• 1
    \$\begingroup\$ @MorganThrapp you have to call r like this: r("My String", "My", "A") which returns "A String". \$\endgroup\$ Sep 24, 2015 at 18:08
  • 1
    \$\begingroup\$ @FryAmTheEggman Right, duh, I forget when you call it as a class method you have to pass in the instance. @Max I0m_a_programming_paradox_3_no_I0m_not1="#";r=str.replace print r(r(r(r(list(locals().iteritems())[4][-2],'0',chr(39)),"_"," "),"1","."),"3","-") saves you 10 bytes. \$\endgroup\$ Sep 24, 2015 at 18:11

C++14, 327 bytes

#include <iostream>
#define x(y) <<(y)[s]
std::string s[]={"I'"," ","a","p","r","o","g","m","n","i","d","x","—","t","."};enum{J,S,A,P,R,O,G,M,N,I,D,X,W,T,Z};[]{std::cout x(J)x(M)x(S)x(A)x(S)x(P)x(R)x(O)x(G)x(R)x(A)x(M)x(M)x(I)x(N)x(G)x(S)x(P)x(A)x(R)x(A)x(D)x(O)x(X)x(S)x(W)x(S)x(N)x(O)x(S)x(J)x(M)x(S)x(N)x(O)x(T)x(Z);}();

I'm defining a macro which returns a string to the << operator, mapping the necessary characters in a string array and access them with an enum

  • \$\begingroup\$ I don't think I can golf this particular solution any more, but tips are always welcome! \$\endgroup\$ Sep 24, 2015 at 17:26

Javascript (ES6), 142 105 98 96 bytes

[a="I'm","a",`${y=>programming}`.slice(3),`${no=>paradox}`.slice(4),'-',x="no",a,x+"t."].join` `

Another possible rule-breaker, but it was fun, anyway. :)

Original version:

[a="I'm",(''+(b=>a)).substr(3),(''+(is=>programming)).substr(4),(''+(Fermi=>paradox)).substr(7),'-',(''+(yes=>no)).substr(5),a,'not.'].join` `
  • \$\begingroup\$ I don't know ES6 but.... googling i found thath is=>programming is like: function f(is){return programming} right? I don't understand why this should return the string "programming"? \$\endgroup\$
    – Max
    Sep 24, 2015 at 20:22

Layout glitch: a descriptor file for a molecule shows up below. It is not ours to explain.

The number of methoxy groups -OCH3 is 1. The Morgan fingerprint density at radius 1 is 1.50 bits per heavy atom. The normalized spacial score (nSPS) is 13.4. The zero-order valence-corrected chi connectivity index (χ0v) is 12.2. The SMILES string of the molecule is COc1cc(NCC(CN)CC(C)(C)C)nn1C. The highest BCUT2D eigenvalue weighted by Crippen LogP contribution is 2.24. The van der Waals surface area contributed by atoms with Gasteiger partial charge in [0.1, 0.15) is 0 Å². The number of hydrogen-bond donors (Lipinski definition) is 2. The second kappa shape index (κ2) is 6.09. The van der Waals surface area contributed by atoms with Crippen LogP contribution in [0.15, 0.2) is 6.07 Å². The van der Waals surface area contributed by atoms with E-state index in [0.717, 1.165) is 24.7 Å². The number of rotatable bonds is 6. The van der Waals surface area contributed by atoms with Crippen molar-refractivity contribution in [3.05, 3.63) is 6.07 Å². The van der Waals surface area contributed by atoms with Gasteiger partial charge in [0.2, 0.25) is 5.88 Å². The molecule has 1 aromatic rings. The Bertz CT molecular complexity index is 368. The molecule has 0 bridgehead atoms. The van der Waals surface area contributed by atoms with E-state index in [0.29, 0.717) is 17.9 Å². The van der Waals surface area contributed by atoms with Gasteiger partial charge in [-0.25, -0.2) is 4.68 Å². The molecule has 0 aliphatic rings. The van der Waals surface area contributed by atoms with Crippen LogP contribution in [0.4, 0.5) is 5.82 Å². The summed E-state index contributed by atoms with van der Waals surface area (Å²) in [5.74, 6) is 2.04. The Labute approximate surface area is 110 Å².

• \$\begingroup\$ @Max Yes, you are correct about the fat arrow function declaration. ...`${y=>programming}`... is the same as ...(''+(y=>programming))..., (or ...(''+(function(y){return programming;}))...) which returns "y=>programming", and a substring is taken off of that. Not sure if this is allowed or not. \$\endgroup\$ Sep 24, 2015 at 20:24
  • \$\begingroup\$ does the string concatenation "generate" automagically a string representation of the function? \$\endgroup\$
    – Max
    Sep 24, 2015 at 20:28
  • 1
    \$\begingroup\$ @Max Yep. Javascript's type conversion can be ridiculous sometimes. \$\endgroup\$ Sep 24, 2015 at 20:31

Javascript (ES6), 89 86 84 Bytes

`${y=>I0m3a3programming3paradox313no3I0m3not2}`.slice(3).replace(/\d/g,m=>"'—. "[m])

Haskell, 320 bytes

import Data.Char

data Letter = A|D|I|I'm|MM|P|R|G|N|O|X|Y|S|T deriving Show

transform :: Letter -> String
transform S = " "
transform Y = "—"
transform I'm = "I'm"
transform x = map toLower $ show x

main :: IO ()
main = print $ transform =<<
  • \$\begingroup\$ What language is this? \$\endgroup\$
    – Zach Gates
    Sep 24, 2015 at 18:00
  • 2
    \$\begingroup\$ This is Haskell I believe. \$\endgroup\$ Sep 24, 2015 at 18:00